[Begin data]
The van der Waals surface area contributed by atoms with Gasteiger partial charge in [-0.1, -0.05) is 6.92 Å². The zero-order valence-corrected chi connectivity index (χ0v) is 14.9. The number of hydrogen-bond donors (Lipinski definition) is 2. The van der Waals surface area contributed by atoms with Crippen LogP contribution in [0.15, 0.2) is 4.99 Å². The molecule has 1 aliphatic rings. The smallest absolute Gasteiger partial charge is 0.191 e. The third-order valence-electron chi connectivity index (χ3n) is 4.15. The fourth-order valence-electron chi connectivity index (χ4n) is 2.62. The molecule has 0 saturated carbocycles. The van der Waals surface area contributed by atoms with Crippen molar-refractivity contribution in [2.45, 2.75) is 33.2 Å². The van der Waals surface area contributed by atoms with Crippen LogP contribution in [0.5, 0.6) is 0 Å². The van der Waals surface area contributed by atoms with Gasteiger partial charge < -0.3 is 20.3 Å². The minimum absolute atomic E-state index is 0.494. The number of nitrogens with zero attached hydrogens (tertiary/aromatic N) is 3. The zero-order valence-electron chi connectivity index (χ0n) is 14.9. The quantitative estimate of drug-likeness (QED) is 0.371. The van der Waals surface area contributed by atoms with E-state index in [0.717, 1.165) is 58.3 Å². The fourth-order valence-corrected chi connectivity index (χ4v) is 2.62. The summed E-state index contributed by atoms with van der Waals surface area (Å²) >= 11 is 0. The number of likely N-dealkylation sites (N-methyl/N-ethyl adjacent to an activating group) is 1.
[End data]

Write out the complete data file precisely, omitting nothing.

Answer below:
The van der Waals surface area contributed by atoms with Gasteiger partial charge in [-0.1, -0.05) is 6.92 Å². The zero-order valence-corrected chi connectivity index (χ0v) is 14.9. The number of hydrogen-bond donors (Lipinski definition) is 2. The van der Waals surface area contributed by atoms with Crippen LogP contribution in [0.15, 0.2) is 4.99 Å². The molecule has 1 aliphatic rings. The smallest absolute Gasteiger partial charge is 0.191 e. The third-order valence-electron chi connectivity index (χ3n) is 4.15. The fourth-order valence-electron chi connectivity index (χ4n) is 2.62. The molecule has 0 saturated carbocycles. The van der Waals surface area contributed by atoms with Crippen molar-refractivity contribution in [2.45, 2.75) is 33.2 Å². The van der Waals surface area contributed by atoms with Crippen LogP contribution in [0.5, 0.6) is 0 Å². The van der Waals surface area contributed by atoms with Gasteiger partial charge < -0.3 is 20.3 Å². The minimum absolute atomic E-state index is 0.494. The number of nitrogens with zero attached hydrogens (tertiary/aromatic N) is 3. The zero-order valence-electron chi connectivity index (χ0n) is 14.9. The quantitative estimate of drug-likeness (QED) is 0.371. The van der Waals surface area contributed by atoms with E-state index in [0.717, 1.165) is 58.3 Å². The fourth-order valence-corrected chi connectivity index (χ4v) is 2.62. The summed E-state index contributed by atoms with van der Waals surface area (Å²) >= 11 is 0. The number of likely N-dealkylation sites (N-methyl/N-ethyl adjacent to an activating group) is 1.